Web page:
On 'Willow Way', producer and guitarist Karl Groom adds some keyboards as well to the proceedings, a gentle track full of chirping bird effects, soft acoustic guitars and velvety keyboards. Pastoral as only the Brits know how, visions of green lush fields and bucolic sentiments abound, all very prim and perfect. Thinking of the ghost (and the geese) of Anthony Phillips again. A more orchestrated track is found on 'Easier Said Than Done', possessor of a Beatles-like melody and packaging, a tune full of bright, hopeful and yet still melancholic aspirations, changing gears while still remaining firmly on the road . Another successful variation, the original, less classical one, found on 'Following Ghosts'.

Drenched in sweltering electronica, 'Melt' comes across as something you might find on Midge Ure's latest masterpiece 'Fragile' (a stellar but sadly not prog album) , Stu having a stunning voice that has a lot in common with the legendary Ultravox leader. The synths are mechanical yet warm and emotional at the same time and the melody is, well, simply divine, truly a highpoint piece on an album with a dozen highlight tracks! The original track was on 'Not All There' but there anointed with a much more pastoral/medieval ornamentation. On the dense and atmospheric 'Weightless', the mood falls out of bounds, a weary dirge of sense deprived isolation and introspection, forcefully fueled by slithering synth carpeting. 'I am overcome with a feeling of utter calmness, so relaxed, so relaxed'. Wow! 'Clarity and sanity regained', Stu sings convincingly! After listening to this beauty, I feel I am still alive. Ridiculously magnificent!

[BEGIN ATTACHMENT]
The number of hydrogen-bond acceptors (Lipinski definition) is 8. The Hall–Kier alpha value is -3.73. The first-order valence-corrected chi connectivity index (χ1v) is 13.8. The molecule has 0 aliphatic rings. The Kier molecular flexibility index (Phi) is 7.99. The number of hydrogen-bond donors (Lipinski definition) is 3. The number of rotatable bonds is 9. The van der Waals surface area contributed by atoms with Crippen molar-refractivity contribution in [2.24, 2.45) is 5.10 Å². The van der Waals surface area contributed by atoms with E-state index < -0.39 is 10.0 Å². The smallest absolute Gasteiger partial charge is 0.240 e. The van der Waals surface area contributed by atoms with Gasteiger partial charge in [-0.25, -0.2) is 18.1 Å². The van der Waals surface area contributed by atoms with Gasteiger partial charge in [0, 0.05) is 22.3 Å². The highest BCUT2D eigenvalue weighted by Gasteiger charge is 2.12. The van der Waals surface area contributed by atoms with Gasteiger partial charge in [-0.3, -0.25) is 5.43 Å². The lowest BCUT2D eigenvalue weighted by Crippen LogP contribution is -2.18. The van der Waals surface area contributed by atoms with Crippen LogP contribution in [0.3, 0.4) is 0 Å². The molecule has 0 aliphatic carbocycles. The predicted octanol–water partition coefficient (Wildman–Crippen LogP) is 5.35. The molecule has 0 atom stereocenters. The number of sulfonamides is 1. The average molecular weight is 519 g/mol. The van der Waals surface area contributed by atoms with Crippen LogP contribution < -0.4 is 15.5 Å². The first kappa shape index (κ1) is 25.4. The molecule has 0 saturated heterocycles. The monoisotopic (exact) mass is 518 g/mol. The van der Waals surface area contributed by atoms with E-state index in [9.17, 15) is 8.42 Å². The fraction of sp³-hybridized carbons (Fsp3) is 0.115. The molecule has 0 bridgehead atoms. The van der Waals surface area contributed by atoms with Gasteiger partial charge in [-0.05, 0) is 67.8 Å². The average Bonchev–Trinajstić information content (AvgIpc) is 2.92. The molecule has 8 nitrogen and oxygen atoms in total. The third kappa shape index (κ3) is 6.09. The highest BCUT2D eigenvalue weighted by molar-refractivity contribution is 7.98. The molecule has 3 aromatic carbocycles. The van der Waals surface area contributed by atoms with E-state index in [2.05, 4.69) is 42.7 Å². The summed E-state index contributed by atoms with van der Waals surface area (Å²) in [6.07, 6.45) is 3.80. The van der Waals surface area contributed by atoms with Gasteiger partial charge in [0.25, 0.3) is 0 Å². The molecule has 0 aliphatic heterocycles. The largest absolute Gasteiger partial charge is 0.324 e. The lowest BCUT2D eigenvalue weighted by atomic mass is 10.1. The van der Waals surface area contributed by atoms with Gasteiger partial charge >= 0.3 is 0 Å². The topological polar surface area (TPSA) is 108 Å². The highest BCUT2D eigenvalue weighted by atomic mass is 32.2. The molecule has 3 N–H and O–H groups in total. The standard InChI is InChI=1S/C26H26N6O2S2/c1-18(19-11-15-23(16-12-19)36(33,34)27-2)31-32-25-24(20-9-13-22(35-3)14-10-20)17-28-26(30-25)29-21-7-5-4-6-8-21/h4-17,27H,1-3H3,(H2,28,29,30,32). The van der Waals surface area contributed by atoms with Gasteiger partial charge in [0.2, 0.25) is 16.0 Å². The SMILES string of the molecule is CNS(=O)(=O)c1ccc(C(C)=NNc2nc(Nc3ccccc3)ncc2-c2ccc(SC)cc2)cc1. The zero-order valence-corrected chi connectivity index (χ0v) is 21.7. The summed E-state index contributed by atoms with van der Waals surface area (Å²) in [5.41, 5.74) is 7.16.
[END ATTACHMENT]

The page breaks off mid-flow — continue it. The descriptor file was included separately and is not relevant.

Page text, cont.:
Another massive surprise awaits with the 9 minute 'Shine' from 'Following Ghosts', a fully developed masterpiece of symphonics and melodic achievement, including a majestic choir that will burn down any candle. This miraculous track was always a crown jewel but here, among all these acoustically tinged tracks, it stands out even more, fueled by profound lyrics and forceful singing. A world class melody that hits home and at the heart, a divine aspiration of being, a poignant and chivalrous delivery that will slay any dragon.

'Don't Lose Control' has Mark Andrews and Dean Baker doing the duelling piano thingy, to masterful effect, while Stu croons like a smooth lounge lizard, in some sweltering cabaret, convincing and appealing to the nth degree. A John Grant penned tune, 'Marz' has a poppy tendency that still emits deep emotion and vulnerability. The trippy lyrics are memorable for their complete departure from the previous material, 'golden champagne, high school football, tulip Sunday' has a definite Beatles-tinged psychedelia that will evoke a satisfied smile and a nod of tacit approval. Stu's vocal is perfect, he being easily one of the finest singers of his generation as well as being on my top all-time 5 prog vocalist list. Dean's piano is riveting and expansive, an ideal and true companion on the road to bliss. Fascinating piece!

A techno version of 'Guardian Angel (Hybrid)' has no down side, the main melody way too appealing to be distressed by a more robotic mantel, Spencer Luckman hitting his drums with mechanical zeal, a thoroughly jubilant end to a magnificent album. Recently retiring guitarist Roy Keyworth and recently deceased bassist Neil Pepper add their own mark.

The gallant Galahad wears it moniker well, a brave , courageous and bold prog band, laden with mighty talent and intense devotion and euphoric commitment, brazenly leading the charge into always altering musical battles, fighting fiercely, occasionally bruised and scared but always confident in their mission. Incredible music, plain and simple, a definite MUST HAVE for any fan of music in general and prog in particular. An album that perfectly encapsulates the mastery of a quality prog band as well as articulating the traits that make their music so breathtaking and awe inspiring.

Galahad, I love you!

5 Silent squalls

tszirmay | 5/5 |